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Miner’s Lettuce – Claytonia Perfoliata

It is prolific, grows just about anywhere with minimal care, and self-seeds for the following season. Anna-Marie Barnes describes an easy-care plant that provides fresh greens all winter long.

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Aptly otherwise known as ‘spring beauty’, Claytonia spp. are a genus of herbaceous flowering plants native to America and Asia. C. perfoliata has become naturalised across Britain, Australia, and New Zealand. Befitting its common names, Indian or miner’s lettuce, it was a valuable, nutritious staple for First Nation peoples and later, the miners of the Californian gold rushes, and likely arrived in New Zealand with the early Chinese gold miners. It is now a sought-after culinary species, with restaurateurs overseas forking out around USD$16.95 for a pound of the fleshy green leaves.

I first came across miner’s lettuce growing wild on the Port Hills, high above Christchurch. Taken by its unusually-shaped leaves, which completely encircle clusters of tiny white flowers when mature, I headed home to do some research and was pleased to find the seed readily available commercially. I’ve grown it ever since, and have spotted it growing along the edge of paths and in shady spots on many other walking tracks around the South Island. I’m always hesitant to harvest from these patches however, especially when the routes are popular with dog-walkers…

Plant family: Montiaceae Also known as: Indian lettuce, blinks, winter purslane, rooreh.
Relatives: The genus Claytonia used to be grouped in the Portulaceae, home to another well-known salad-weed-herb, purslane.
Native to: The western mountain and coastal regions of north America from southernmost Alaska and central British Columbia south to Mexico.

Miner’s lettuce germinates readily in autumn and crops right throughout winter in sheltered spots, producing well into spring before eventually bolting to seed. It forms cushiony rosettes of rounded spade-shaped leaves, with its stems sometimes taking on a pinkish tint in cooler climates.
The tiny white flowers are insect- pollinated. It’s one of those plants that if sown once, you’ll have it forever, as it self-seeds readily.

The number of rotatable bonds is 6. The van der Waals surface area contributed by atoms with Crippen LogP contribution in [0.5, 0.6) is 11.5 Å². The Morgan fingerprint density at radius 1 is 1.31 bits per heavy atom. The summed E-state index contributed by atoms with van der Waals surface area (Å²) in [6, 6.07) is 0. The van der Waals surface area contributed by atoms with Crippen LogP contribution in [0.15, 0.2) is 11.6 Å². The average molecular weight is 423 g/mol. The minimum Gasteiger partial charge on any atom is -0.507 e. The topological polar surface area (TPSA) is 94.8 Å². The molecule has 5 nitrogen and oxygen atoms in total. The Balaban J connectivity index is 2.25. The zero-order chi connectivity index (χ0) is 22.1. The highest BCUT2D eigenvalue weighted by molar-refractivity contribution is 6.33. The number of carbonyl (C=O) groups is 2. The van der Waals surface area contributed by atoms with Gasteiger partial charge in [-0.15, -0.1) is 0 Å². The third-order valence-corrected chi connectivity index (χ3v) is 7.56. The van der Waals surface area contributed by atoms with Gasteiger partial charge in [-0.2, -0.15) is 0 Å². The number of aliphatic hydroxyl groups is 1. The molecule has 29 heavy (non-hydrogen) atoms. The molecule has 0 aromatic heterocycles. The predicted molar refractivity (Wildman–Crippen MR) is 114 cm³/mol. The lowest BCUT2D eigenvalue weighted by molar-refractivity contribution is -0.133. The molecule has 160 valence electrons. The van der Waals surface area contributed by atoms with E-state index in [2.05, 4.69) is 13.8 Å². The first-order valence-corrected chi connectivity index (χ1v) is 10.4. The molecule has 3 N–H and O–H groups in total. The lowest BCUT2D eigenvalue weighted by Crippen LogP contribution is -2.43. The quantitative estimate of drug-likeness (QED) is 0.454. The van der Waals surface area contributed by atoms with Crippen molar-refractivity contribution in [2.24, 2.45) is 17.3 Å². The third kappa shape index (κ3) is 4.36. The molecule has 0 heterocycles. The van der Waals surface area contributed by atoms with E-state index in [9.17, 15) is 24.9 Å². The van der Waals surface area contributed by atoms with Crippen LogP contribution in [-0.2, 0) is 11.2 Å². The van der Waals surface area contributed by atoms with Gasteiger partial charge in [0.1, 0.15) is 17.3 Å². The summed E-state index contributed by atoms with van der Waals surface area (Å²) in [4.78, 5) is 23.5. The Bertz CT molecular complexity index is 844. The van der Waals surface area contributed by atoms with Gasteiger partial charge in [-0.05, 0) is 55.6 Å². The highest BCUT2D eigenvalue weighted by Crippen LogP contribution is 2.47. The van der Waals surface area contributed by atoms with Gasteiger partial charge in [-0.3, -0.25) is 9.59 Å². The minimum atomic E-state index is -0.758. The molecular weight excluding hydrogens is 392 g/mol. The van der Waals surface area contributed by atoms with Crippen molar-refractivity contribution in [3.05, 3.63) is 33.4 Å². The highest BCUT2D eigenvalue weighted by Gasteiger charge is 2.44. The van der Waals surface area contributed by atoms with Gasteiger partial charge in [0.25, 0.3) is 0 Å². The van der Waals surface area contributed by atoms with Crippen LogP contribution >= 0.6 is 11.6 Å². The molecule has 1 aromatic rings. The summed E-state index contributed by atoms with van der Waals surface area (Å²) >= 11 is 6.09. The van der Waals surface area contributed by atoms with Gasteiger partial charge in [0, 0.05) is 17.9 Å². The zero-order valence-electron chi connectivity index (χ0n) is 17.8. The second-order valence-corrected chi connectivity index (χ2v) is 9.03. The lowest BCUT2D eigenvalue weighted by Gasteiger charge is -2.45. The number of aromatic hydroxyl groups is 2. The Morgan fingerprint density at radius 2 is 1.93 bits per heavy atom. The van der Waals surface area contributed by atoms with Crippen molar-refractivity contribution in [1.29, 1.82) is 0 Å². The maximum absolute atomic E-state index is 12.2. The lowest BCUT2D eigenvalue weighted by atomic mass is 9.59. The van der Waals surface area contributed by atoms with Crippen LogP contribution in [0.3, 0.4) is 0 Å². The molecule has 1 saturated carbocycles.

It makes a great groundcover, and being shallow-rooted, has the convenient quality of being super simple to remove if it begins to take over. Planted in the right spot, miner’s lettuce will thrive. In the shady, obviously nutrient-rich corners of a friend’s grandmother’s garden in Nelson, I’ve seen the leaves reach hand-span size.


Where to grow

Miner’s lettuce is a true plant of disturbed ground. It has a fondness for semi-shaded areas and damp soils. It will grow in drier spots but the plants will be smaller-leaved, have a tendency to bolt and/or incline towards bitterness. It is not nutrient-hungry and tolerates lows of down to -15°C. It may crop year-round in some climates.

Maintenance

Once you shallow-sow some tiny, shiny black miner’s lettuce seed, this plant will literally look after itself. It is the ultimate easy-care salad species – just sow and walk away. I’ve grown it in raised beds, removed the spent plants at the end of winter, re-sown another crop in the same bed, pulled that out at the end of summer, and as the autumn rains fall, so does the new crop of self- seeded miner’s lettuce rise. It makes a great edible, self- perpetuating winter cover crop – your soil will thank you for it too.

Harvest

Miner’s lettuce should be ready to harvest from late autumn-early winter. You can pick individual leaves, or uproot entire plants. Remove the roots, give the leaves a quick rinse under the tap and you’re ready to serve. You can store harvested leaves in a plastic bag in the fridge for a few days, but I recommend harvesting and eating miner’s lettuce fresh.

The fleshy, succulent leaves have a pleasant, almost crisp texture and mild flavour, somewhat like a cross between spinach and chickweed. It is best served raw, as it wilts away to nothing when cooked. Great for salads, smoothies, and pesto stirred through pasta. Miner’s lettuce contains useful amounts of vitamins C and A and iron.

Where to source

Miner’s lettuce seed is available for purchase from various retailers – including Kings Seeds. Alternatively, obtain some almost-spent plants from a wild patch or friend’s garden at the end of winter and either collect the seed produced in a paper bag, or deposit the plants directly where you’d like miner’s lettuce to grow next autumn.


Anna-Marie Barnes is the New Zealand Tree Crops Association’s South Island Vice-President. She holds a Bachelor of Science (Primary Production) with a background in agroecology and entomology, and a Graduate Diploma of Teaching and Learning (Secondary). A lifelong gardener, she is a dedicated self-sufficiency enthusiast and endeavours to grow as much of her own produce as possible on a lifestyle block on the West Coast, with three unruly Orpington hens.

Photo Credit: Cover Sheryn Dean. All other photos A.Barnes.

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